Outside of school speech monitoring by schools is legal, but immoral and inadvisable

The line between caution and privacy invasion is a thin one to walk and a dangerous one to cross. As Internet usage amongst teenagers increases, the information which they choose to share online has increasing amount of potential to be harmful to them¬selves along with those around them. Because of the way students treat each other on the Inter¬net, school administrations across the country face the challenging decision of how much they need to be involved. As both a high school student and an Internet user, it is important to me that schools remain to serve as safe places for kids, no matter what events take place off campus.

I do not believe that schools need to monitor all of their students’ Internet behavior, but legally I see no reason why they couldn’t. What the school can see is only what a student has already shared with the world. All the school is doing is accessing public information. It is not different from a student talking in the hallway; someone not part of the intended audience may over¬hear what is said. Schools who do monitor Internet behavior are also not denying students their First Amendment rights. They still have the freedom to say whatever they want.

Despite the legality, I don’t think it’s morally right for schools to constantly watch their students, nor is it practical. In my experience, when I know I’m being watched I get extra-paranoid that I may be doing something wrong. While middle and high school students aren’t always the smart¬est about what they put on the Internet, they still deserve to be able to express themselves without constant fear. The more restrict¬ed students feel, the more resentment they will have towards their administration. More resentment never leads to a peaceful work environment.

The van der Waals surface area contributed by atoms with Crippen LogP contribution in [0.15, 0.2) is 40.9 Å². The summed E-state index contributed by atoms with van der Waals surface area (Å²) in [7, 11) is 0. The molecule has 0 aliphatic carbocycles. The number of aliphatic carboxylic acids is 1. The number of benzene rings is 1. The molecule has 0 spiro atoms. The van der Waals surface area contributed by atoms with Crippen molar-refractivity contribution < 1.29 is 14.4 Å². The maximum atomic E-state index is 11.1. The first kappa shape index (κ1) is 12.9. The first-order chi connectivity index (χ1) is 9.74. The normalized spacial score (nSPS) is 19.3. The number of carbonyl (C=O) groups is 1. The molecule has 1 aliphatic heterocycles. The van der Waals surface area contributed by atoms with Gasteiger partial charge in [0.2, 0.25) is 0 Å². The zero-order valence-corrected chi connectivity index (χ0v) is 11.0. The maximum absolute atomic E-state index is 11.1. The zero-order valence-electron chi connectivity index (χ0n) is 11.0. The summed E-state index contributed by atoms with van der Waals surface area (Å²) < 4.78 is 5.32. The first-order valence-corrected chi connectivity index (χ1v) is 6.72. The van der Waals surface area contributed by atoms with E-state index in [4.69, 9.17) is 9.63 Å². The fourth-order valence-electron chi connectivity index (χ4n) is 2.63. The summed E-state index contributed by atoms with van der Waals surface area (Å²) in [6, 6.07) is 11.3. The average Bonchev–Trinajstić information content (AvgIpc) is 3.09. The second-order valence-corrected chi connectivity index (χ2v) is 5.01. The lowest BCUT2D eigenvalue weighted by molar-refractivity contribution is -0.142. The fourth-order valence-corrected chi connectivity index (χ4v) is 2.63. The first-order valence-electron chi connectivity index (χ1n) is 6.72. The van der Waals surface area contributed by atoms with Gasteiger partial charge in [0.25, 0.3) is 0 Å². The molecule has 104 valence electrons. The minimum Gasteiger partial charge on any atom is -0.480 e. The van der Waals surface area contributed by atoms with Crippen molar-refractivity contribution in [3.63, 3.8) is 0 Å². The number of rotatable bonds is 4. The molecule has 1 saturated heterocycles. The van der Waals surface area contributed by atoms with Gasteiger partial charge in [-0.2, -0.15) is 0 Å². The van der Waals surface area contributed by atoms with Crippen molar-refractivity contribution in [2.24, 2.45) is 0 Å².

The practicality aspect, or lack thereof, seems almost too self-explanatory to share. It is nearly impossible to find each of the ac¬counts that thousands of students run. People rarely use their real name on Twitter; some websites require a password to view and every day, new websites emerge.

In order for schools to observe what their students do outside of their school building, they need to be open and transparent, do the proper research, and know the limits and severity of each situation. These all could be done, but would take an unnecessary amount of time.

For students to feel safe in school, they first must feel trust¬ed by their school administrators. To earn that trust, there are many steps that could be taken. Schools can offer classes or assemblies about cyberbullying, students can share with their parents and teachers what they do online, and if it is necessary, schools can warn students about their ability to see what students put online. By going straight to snooping, schools do not give students the chances they need to be trustworthy or to grow.

Laura Slade won an Excellent Award at the JEA/NSPA National Convention in Boston for this piece.